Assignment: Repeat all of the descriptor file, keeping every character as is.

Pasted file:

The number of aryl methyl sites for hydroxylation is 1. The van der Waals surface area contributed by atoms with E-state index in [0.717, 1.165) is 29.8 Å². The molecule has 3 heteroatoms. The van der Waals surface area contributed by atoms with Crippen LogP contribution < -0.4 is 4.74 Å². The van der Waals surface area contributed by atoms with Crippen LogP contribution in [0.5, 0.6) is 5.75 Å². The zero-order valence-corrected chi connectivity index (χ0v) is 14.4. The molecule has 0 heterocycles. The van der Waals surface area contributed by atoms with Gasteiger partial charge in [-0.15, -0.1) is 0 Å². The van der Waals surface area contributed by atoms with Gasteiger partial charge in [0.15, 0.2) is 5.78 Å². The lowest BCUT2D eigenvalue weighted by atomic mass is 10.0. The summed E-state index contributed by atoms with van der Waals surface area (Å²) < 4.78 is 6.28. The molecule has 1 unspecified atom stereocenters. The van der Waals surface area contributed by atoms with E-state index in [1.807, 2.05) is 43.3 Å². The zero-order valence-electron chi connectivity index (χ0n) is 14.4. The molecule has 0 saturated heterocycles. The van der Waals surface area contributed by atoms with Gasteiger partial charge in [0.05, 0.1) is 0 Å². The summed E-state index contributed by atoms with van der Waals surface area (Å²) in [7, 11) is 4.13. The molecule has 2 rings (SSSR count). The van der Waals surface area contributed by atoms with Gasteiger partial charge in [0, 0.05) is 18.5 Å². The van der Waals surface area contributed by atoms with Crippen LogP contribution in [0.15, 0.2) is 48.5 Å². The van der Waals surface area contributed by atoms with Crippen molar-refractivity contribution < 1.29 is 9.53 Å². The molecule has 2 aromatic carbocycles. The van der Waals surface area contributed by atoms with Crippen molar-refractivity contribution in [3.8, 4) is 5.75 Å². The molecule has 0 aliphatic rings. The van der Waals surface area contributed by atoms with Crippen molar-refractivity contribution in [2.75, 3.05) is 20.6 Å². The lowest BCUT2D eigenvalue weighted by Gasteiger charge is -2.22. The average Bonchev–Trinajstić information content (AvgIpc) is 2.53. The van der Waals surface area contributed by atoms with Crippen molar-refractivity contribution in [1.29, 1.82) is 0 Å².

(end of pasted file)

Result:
The number of aryl methyl sites for hydroxylation is 1. The van der Waals surface area contributed by atoms with E-state index in [0.717, 1.165) is 29.8 Å². The molecule has 3 heteroatoms. The van der Waals surface area contributed by atoms with Crippen LogP contribution < -0.4 is 4.74 Å². The van der Waals surface area contributed by atoms with Crippen LogP contribution in [0.5, 0.6) is 5.75 Å². The zero-order valence-corrected chi connectivity index (χ0v) is 14.4. The molecule has 0 heterocycles. The van der Waals surface area contributed by atoms with Gasteiger partial charge in [-0.15, -0.1) is 0 Å². The van der Waals surface area contributed by atoms with Gasteiger partial charge in [0.15, 0.2) is 5.78 Å². The lowest BCUT2D eigenvalue weighted by atomic mass is 10.0. The summed E-state index contributed by atoms with van der Waals surface area (Å²) < 4.78 is 6.28. The molecule has 1 unspecified atom stereocenters. The van der Waals surface area contributed by atoms with E-state index in [1.807, 2.05) is 43.3 Å². The zero-order valence-electron chi connectivity index (χ0n) is 14.4. The molecule has 0 saturated heterocycles. The van der Waals surface area contributed by atoms with Gasteiger partial charge in [0.05, 0.1) is 0 Å². The summed E-state index contributed by atoms with van der Waals surface area (Å²) in [7, 11) is 4.13. The molecule has 2 rings (SSSR count). The van der Waals surface area contributed by atoms with Gasteiger partial charge in [0, 0.05) is 18.5 Å². The van der Waals surface area contributed by atoms with Crippen LogP contribution in [0.15, 0.2) is 48.5 Å². The van der Waals surface area contributed by atoms with Crippen molar-refractivity contribution < 1.29 is 9.53 Å². The molecule has 2 aromatic carbocycles. The van der Waals surface area contributed by atoms with Crippen molar-refractivity contribution in [3.8, 4) is 5.75 Å². The molecule has 0 aliphatic rings. The van der Waals surface area contributed by atoms with Crippen molar-refractivity contribution in [2.75, 3.05) is 20.6 Å². The lowest BCUT2D eigenvalue weighted by Gasteiger charge is -2.22. The average Bonchev–Trinajstić information content (AvgIpc) is 2.53. The van der Waals surface area contributed by atoms with Crippen molar-refractivity contribution in [1.29, 1.82) is 0 Å².